Bank of China
Bank of China is one of the big four state-owned commercial banks of the People's Republic of China – the other three are Industrial and Commercial Bank of China, China Construction Bank and Agricultural Bank of China. Bank of China was founded in 1912 to replace the Government Bank of Imperial China, and is the oldest bank in China. From its establishment until 1942, it issued banknotes on behalf of the Government of the Republic of China along with the "Big Four" banks of the period: the Central Bank of China, Farmers Bank of China and Bank of Communications. Although it initially functioned as the Chinese central bank, in 1928 the Central Bank of China replaced it in that role. Subsequently, BOC became a purely commercial bank.
Why Beijing will not want to see a buoyant stock market
Which has been the worst-performing stock market this year? Greece, you say? Right. But you get no candy because that's a no-brainer.
Who's next? I hear you offering the names of several European markets. Good guess but sorry. It's the mainland. The Shanghai and Shenzhen A-share markets have lost 27 per cent and 22 per cent respectively in the first half of this year.
Surprised? The country was the first to come out of the devastating financial havoc and will have little problem achieving 8 per cent economic growth this year - perhaps among the highest in the world. Its economic outlook is brighter than that of the United States, where the shadow of a double-dip remains. The mainland's prospects are better than Europe's, where the haunting sovereign debt issue is far from over, and stronger than Japan's, which never really walked out from its prolonged depression.
Yet the Dow Jones Industrial Average, the FTSE-100 Index and the Nikkei-225 Index have only recorded declines of 7.74 per cent, 10.97 per cent and 12.73 per cent respectively in the past six months.
Compare the A-share market with Hong Kong's stock market and the result is no less puzzling. Our economy is significantly affected by the mainland and the Hang Seng Index contains mostly mainland corporations. Yet the Hang Seng has lost only 9.01 per cent this year.
The result is a widening price gap between the same company trading on the mainland and in Hong Kong. For example, mainland banks are trading here at a 14 to 17 per cent premium to the shares on their home market.
The big question is why? Why doesn't the mainland stock market reflect its economic fundamentals?
I hear many rational answers. Some say the first stone to go up will come down first. Thanks to the government's 4 trillion yuan (HK$4.54 trillion) economic stimulus, the A-share market was the first to walk out of the panic.
The Shanghai A-share Index touched 1,863 points in January last year and then peaked at 3,471 points early last August. That's an 86.3 per cent gain within seven months. It took other major markets a year or more to peak, many reaching their tops this April.
The problem is that the economies of the mainland and other countries are not the same.
Some say the 300 billion yuan fund-raising plan by state-owned banks to cover for their surge in lending, plus the mega initial public offering of Agricultural Bank of China, are depressing market sentiment.
That's the predominant view in the mainland media. But that argument doesn't come to terms with the overwhelming response to the shares and debt issues of the banks seen so far. Even the worst performer, Agricultural Bank, has seen its A shares oversubscribed by 700 times. Besides, the fund-raising is shared between Hong Kong and the mainland. A tally of 150 billion to 200 billion yuan isn't such a big sum for mainland investors to swallow.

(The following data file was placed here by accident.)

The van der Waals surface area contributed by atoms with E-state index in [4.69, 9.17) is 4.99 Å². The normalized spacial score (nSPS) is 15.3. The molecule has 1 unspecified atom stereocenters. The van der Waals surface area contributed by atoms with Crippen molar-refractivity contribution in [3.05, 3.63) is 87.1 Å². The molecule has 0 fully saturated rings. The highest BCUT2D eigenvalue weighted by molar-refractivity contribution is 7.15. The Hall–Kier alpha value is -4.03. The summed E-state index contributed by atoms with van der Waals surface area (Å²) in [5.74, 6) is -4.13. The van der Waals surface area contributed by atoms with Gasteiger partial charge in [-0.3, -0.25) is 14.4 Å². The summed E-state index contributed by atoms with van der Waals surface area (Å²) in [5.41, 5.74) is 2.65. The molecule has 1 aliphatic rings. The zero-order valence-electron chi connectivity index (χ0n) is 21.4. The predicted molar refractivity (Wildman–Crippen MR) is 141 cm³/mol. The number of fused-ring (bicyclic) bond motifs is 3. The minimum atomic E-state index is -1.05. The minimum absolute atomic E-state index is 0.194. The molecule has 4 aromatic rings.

Some point to the so-called tightening policy and the drop in loan growth. But the fact is liquidity remains ample on the mainland. Remember how property prices continued to balloon for more than six months after the first sign of tightening last autumn?
So what exactly is the cause?
I refer you to liu bai or 'keeping it blank' - a concept borrowed from traditional Chinese painting. The beauty of a painting is not just in the shape and flow of the ink but also the empty space in between. Beijing has not uttered a word as the Shanghai stock market lost almost one-third of its value from its recent peak. That is very unusual.
Beijing officials watch the market closely. Shang Fulin, the securities regulator, looks at the A-share index every morning before any meetings, so the rumour says. The belief is that a poor market means resentment and social instability.
Therefore, in almost every prolonged market dive in the past, we have seen state media or officials speaking of good economic fundamentals or tossing out policy boosters. But they have been silent so far.
To understand this, one must recall what caused the first major correction last autumn.
It was the joint effort by the bank regulator, the Ministry of Finance and the state auditor to investigate the whereabouts of bank loans. They ordered a daily report of all lending from the banks.
That investigation was tantamount to a ban on state-owned enterprises diverting unused bank loans into the stock market. Instead, the liquidity flowed into the real estate market until skyrocketing property prices resulted in a clampdown on that sector this spring.
Does Beijing have any incentive to add fuel to the stock market now? The answer is a clear no.
The consumer price index in May rose 3.1 per cent, breaching Beijing's annual target of 3 per cent.
Inflation is becoming the top concern. Already struggling in its efforts to squeeze the bubble out of the property market, Beijing will not want to see a buoyant stock market. After all, the A-share market now has a price-earning ratio of 18 times, which is not too bad.
In a market where most institutional players - be they fund managers, insurers or brokers - are state-owned, we should never underestimate the importance of the government's will.